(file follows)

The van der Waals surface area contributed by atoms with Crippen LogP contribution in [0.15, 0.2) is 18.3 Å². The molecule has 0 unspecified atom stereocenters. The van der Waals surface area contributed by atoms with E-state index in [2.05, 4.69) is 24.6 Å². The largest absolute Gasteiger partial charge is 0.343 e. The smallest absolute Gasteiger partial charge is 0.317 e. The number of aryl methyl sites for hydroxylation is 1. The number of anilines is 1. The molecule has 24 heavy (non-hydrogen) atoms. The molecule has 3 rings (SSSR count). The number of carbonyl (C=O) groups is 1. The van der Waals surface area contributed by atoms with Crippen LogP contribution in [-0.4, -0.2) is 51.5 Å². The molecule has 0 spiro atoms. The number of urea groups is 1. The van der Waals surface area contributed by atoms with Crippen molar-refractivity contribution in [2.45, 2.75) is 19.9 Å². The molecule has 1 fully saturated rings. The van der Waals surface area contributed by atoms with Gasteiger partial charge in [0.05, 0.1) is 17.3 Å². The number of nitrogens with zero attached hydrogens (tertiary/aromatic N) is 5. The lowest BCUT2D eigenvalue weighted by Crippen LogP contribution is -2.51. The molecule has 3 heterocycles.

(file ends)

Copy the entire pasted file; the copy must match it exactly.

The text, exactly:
The van der Waals surface area contributed by atoms with Crippen LogP contribution in [0.15, 0.2) is 18.3 Å². The molecule has 0 unspecified atom stereocenters. The van der Waals surface area contributed by atoms with E-state index in [2.05, 4.69) is 24.6 Å². The largest absolute Gasteiger partial charge is 0.343 e. The smallest absolute Gasteiger partial charge is 0.317 e. The number of aryl methyl sites for hydroxylation is 1. The number of anilines is 1. The molecule has 24 heavy (non-hydrogen) atoms. The molecule has 3 rings (SSSR count). The number of carbonyl (C=O) groups is 1. The van der Waals surface area contributed by atoms with Crippen LogP contribution in [-0.4, -0.2) is 51.5 Å². The molecule has 0 spiro atoms. The number of urea groups is 1. The van der Waals surface area contributed by atoms with Crippen molar-refractivity contribution in [2.45, 2.75) is 19.9 Å². The molecule has 1 fully saturated rings. The van der Waals surface area contributed by atoms with Gasteiger partial charge in [0.05, 0.1) is 17.3 Å². The number of nitrogens with zero attached hydrogens (tertiary/aromatic N) is 5. The lowest BCUT2D eigenvalue weighted by Crippen LogP contribution is -2.51. The molecule has 3 heterocycles.